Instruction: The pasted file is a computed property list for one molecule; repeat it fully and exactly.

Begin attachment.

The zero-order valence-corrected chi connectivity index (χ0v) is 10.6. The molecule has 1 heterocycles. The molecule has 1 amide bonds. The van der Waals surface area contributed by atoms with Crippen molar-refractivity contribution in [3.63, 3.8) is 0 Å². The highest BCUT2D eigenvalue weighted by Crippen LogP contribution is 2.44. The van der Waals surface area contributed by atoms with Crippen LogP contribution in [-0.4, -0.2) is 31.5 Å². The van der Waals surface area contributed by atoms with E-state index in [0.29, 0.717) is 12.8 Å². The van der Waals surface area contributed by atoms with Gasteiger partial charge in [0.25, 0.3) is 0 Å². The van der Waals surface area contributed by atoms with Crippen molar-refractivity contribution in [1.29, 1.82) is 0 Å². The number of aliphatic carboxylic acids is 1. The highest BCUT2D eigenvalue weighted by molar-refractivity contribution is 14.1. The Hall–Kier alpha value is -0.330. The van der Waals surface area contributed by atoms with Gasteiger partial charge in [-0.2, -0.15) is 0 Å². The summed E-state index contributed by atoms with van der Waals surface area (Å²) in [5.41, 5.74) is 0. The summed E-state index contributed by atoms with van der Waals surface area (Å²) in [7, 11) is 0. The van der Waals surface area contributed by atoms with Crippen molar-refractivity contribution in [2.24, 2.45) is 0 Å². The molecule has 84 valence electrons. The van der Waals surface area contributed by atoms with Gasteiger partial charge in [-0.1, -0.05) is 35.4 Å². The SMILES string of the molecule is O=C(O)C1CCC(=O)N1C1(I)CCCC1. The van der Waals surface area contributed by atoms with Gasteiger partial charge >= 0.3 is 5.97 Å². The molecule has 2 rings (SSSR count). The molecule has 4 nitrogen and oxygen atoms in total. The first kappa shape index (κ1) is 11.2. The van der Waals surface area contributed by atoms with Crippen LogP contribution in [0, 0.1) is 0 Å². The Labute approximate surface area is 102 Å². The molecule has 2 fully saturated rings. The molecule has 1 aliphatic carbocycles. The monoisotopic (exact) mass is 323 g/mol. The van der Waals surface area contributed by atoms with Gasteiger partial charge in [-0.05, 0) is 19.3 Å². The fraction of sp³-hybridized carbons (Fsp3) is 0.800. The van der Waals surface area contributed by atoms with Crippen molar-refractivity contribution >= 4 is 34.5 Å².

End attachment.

The zero-order valence-corrected chi connectivity index (χ0v) is 10.6. The molecule has 1 heterocycles. The molecule has 1 amide bonds. The van der Waals surface area contributed by atoms with Crippen molar-refractivity contribution in [3.63, 3.8) is 0 Å². The highest BCUT2D eigenvalue weighted by Crippen LogP contribution is 2.44. The van der Waals surface area contributed by atoms with Crippen LogP contribution in [-0.4, -0.2) is 31.5 Å². The van der Waals surface area contributed by atoms with E-state index in [0.29, 0.717) is 12.8 Å². The van der Waals surface area contributed by atoms with Gasteiger partial charge in [0.25, 0.3) is 0 Å². The van der Waals surface area contributed by atoms with Crippen molar-refractivity contribution in [1.29, 1.82) is 0 Å². The number of aliphatic carboxylic acids is 1. The highest BCUT2D eigenvalue weighted by molar-refractivity contribution is 14.1. The Hall–Kier alpha value is -0.330. The van der Waals surface area contributed by atoms with Gasteiger partial charge in [-0.2, -0.15) is 0 Å². The summed E-state index contributed by atoms with van der Waals surface area (Å²) in [5.41, 5.74) is 0. The summed E-state index contributed by atoms with van der Waals surface area (Å²) in [7, 11) is 0. The van der Waals surface area contributed by atoms with Crippen molar-refractivity contribution in [2.24, 2.45) is 0 Å². The molecule has 84 valence electrons. The van der Waals surface area contributed by atoms with Gasteiger partial charge in [-0.1, -0.05) is 35.4 Å². The SMILES string of the molecule is O=C(O)C1CCC(=O)N1C1(I)CCCC1. The van der Waals surface area contributed by atoms with Gasteiger partial charge >= 0.3 is 5.97 Å². The molecule has 2 rings (SSSR count). The molecule has 4 nitrogen and oxygen atoms in total. The first kappa shape index (κ1) is 11.2. The van der Waals surface area contributed by atoms with Crippen LogP contribution in [0, 0.1) is 0 Å². The Labute approximate surface area is 102 Å². The molecule has 2 fully saturated rings. The molecule has 1 aliphatic carbocycles. The monoisotopic (exact) mass is 323 g/mol. The van der Waals surface area contributed by atoms with Gasteiger partial charge in [-0.05, 0) is 19.3 Å². The fraction of sp³-hybridized carbons (Fsp3) is 0.800. The van der Waals surface area contributed by atoms with Crippen molar-refractivity contribution >= 4 is 34.5 Å².